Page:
Dakota Fanning and Brian Geraghty
Fanning and Geraghty are weak links

The one actor who fails, unfortunately, is the usually reliable Dakota Fanning. Though she has an impressively delivered monologue near the end of the series, she plays the female lead, Sara Howard, as a meek deer in headlights for practically the entire run. Her character has fire, but Fanning rarely shows it, even when she's proactively looking into Kreizler's history, standing up to the patriarchy of Nineteenth Century America, or taking charge of the murder investigation. Her chemistry with the main love interest, Moore, is all wrong, too. I'm not sure what's gone wrong here, but Fanning's performance feels lazy and uninspired, turning what should be a fascinating character into a blasé young woman who doesn't even try to stand out in the crowd. This one is all on Fanning, too, as the writing for the character is far better than the delivery.

While the characters are given a more lovingly realized backstory and motivation throughout, the plot itself relies far less on psychology than it should, eschewing most of the novel's psychological dives into the serial killer's mind for a lot of meandering side plots and misdirects that have little, if anything, to do with the main story. Most of the psychological profiling is done in the last two episodes rather than spread out over the course of the series, and this is problematic for any number of reasons, not the least of which is that it severely downplays the importance of Kreizler's underlying ideas until a point in the plot where they are no longer coming from Kreizler himself. The series never lets you get a feel for the killer's identity the way the novel does, and a lot of details about him and the importance of certain clues are left underexplained if not discarded entirely.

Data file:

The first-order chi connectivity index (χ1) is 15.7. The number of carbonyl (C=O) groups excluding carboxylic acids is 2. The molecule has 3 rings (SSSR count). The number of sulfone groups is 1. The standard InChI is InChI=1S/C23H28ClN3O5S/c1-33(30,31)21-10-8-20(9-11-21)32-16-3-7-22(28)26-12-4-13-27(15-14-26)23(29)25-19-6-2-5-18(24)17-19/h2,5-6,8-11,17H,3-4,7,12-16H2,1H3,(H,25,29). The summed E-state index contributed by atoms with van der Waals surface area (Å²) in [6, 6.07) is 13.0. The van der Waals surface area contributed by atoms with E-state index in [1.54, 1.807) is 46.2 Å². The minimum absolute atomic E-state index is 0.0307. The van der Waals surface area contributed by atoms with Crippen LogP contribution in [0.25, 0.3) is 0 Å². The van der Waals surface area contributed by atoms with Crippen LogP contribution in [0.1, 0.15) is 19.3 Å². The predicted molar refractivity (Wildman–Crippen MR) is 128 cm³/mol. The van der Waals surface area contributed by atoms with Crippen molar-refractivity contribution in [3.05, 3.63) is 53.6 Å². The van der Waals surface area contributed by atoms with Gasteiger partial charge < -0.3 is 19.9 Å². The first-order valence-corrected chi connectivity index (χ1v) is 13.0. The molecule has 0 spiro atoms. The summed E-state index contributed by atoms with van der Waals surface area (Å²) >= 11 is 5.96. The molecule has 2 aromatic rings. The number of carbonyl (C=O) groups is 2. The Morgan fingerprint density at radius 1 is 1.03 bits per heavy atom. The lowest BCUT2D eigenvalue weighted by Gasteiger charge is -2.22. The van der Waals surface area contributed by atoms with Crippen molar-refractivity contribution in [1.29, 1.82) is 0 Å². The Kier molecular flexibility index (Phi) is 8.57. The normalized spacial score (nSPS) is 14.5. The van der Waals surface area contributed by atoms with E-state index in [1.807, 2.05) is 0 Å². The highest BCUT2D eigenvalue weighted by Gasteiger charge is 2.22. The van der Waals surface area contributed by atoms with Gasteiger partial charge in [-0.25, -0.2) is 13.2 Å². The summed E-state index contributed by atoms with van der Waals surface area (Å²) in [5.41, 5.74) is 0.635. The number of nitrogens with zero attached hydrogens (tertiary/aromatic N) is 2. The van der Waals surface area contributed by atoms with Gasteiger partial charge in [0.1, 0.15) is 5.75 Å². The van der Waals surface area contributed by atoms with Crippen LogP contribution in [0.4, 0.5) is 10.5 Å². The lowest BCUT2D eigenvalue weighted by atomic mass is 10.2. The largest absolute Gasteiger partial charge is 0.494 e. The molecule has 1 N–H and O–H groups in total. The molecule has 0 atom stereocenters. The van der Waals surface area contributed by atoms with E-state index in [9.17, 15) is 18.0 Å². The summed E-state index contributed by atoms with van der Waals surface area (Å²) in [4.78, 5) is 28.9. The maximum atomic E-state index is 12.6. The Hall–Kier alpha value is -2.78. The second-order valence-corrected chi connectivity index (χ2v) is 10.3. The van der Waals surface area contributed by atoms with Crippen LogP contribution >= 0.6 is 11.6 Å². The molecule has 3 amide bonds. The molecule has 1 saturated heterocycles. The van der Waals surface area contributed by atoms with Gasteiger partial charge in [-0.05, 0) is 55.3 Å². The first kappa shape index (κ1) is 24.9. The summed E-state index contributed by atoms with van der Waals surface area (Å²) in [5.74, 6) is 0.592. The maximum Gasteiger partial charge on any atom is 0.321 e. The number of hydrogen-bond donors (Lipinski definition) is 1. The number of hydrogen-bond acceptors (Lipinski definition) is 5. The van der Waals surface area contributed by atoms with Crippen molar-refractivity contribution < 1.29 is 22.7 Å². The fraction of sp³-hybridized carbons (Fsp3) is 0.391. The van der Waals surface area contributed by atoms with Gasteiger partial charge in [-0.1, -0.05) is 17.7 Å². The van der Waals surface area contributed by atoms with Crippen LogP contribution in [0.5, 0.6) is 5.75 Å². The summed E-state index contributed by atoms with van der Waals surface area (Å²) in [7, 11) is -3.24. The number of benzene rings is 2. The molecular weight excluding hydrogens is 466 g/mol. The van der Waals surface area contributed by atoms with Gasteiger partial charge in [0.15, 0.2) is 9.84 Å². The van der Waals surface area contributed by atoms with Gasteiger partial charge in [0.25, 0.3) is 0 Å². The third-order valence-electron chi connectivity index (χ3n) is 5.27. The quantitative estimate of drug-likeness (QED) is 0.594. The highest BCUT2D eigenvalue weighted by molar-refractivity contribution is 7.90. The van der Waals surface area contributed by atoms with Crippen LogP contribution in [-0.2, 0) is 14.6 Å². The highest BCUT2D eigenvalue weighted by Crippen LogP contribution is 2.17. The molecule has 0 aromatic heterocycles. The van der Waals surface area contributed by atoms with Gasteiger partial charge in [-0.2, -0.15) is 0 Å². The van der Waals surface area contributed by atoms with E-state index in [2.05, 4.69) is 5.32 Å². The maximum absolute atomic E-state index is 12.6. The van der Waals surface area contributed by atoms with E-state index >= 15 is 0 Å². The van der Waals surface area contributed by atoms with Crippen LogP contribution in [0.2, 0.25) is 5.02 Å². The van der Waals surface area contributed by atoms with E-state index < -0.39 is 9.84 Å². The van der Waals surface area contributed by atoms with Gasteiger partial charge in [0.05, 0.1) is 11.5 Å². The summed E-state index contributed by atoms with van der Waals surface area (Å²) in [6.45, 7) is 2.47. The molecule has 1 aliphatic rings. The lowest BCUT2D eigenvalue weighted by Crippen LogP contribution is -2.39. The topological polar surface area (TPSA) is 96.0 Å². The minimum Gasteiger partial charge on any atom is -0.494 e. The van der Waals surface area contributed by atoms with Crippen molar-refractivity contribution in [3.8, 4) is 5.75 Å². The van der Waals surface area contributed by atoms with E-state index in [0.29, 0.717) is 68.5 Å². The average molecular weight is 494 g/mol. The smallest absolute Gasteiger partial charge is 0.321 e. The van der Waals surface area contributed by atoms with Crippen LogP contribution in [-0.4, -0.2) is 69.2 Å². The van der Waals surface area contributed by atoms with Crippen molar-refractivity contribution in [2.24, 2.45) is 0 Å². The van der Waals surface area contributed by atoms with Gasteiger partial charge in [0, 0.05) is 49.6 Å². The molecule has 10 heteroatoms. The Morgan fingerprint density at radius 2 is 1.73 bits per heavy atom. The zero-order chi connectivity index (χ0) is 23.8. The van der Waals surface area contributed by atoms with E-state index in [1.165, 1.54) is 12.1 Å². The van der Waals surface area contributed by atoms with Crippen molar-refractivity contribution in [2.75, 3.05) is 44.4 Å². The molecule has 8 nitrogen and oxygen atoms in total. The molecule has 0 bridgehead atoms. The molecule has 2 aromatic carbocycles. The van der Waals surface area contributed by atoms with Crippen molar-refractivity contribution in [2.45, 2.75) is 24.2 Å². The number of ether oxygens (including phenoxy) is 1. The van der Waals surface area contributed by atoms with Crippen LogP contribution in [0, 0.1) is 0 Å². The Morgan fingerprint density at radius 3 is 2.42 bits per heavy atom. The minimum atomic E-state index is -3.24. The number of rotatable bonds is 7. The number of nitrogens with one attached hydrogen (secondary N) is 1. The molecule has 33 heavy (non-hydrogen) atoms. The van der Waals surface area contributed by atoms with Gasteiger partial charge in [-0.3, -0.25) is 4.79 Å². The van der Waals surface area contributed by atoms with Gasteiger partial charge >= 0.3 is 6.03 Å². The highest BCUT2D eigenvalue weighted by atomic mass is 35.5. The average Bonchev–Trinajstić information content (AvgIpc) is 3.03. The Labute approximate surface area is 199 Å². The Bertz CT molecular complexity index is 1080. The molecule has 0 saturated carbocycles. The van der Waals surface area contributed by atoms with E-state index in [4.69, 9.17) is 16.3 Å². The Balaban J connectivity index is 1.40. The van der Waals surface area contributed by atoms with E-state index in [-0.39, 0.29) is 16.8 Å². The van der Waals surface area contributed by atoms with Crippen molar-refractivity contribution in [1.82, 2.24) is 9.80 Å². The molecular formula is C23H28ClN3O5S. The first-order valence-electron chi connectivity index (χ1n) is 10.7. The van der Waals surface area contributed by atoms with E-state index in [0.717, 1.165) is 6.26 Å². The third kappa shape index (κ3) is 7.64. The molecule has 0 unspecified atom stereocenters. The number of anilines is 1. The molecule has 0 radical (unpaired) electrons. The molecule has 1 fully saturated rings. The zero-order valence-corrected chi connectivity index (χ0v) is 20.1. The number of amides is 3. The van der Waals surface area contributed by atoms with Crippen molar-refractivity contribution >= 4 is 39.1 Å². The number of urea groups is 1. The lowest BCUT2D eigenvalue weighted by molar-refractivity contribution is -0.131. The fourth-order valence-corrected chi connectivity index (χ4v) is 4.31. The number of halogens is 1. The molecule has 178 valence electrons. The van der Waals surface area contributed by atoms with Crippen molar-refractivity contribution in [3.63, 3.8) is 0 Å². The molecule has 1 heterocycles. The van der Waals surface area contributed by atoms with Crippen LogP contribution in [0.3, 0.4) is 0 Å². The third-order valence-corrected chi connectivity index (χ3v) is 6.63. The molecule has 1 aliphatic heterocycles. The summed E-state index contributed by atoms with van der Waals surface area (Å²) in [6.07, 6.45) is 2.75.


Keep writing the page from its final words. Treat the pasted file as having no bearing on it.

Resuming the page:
The Alienist
Turn of the Century New York really comes to life

Still, the series does a better job setting up the action in several places, most notably around the climax, which is far superior in the series than it is in the novel. Also, there are certain plot beats in the novel that make more sense in the series, such as the motivations of Captain Connor and the obstruction of the church. The series also spends more time considering Kreizler's religious skepticism and the limits thereof, refusing to shy away from the friction between faith and science that the novel only scratches the surface of.

Ultimately, TNT's The Alienist is a surprisingly well-done adaptation of the exceptional novel. Even for those who have never read Carr's work, it's also a fascinating look at New York City in the late Nineteenth Century as well as an interesting exploration of the beginnings of criminal profiling. It's at times a bit slow and joyless and not all the character interactions work, but the filmmaking and acting are impressive enough to hold it together leading into the last third, where the show simply explodes in the best possible way.


A remarkable recreation of 1896 New York City and the birth of forensic psychology, TNT's The Alienist is a character-driven thriller that can be a bit slow and dour, but it's a faithful adaptation with a strong ending.

-e. magill 3/29/2018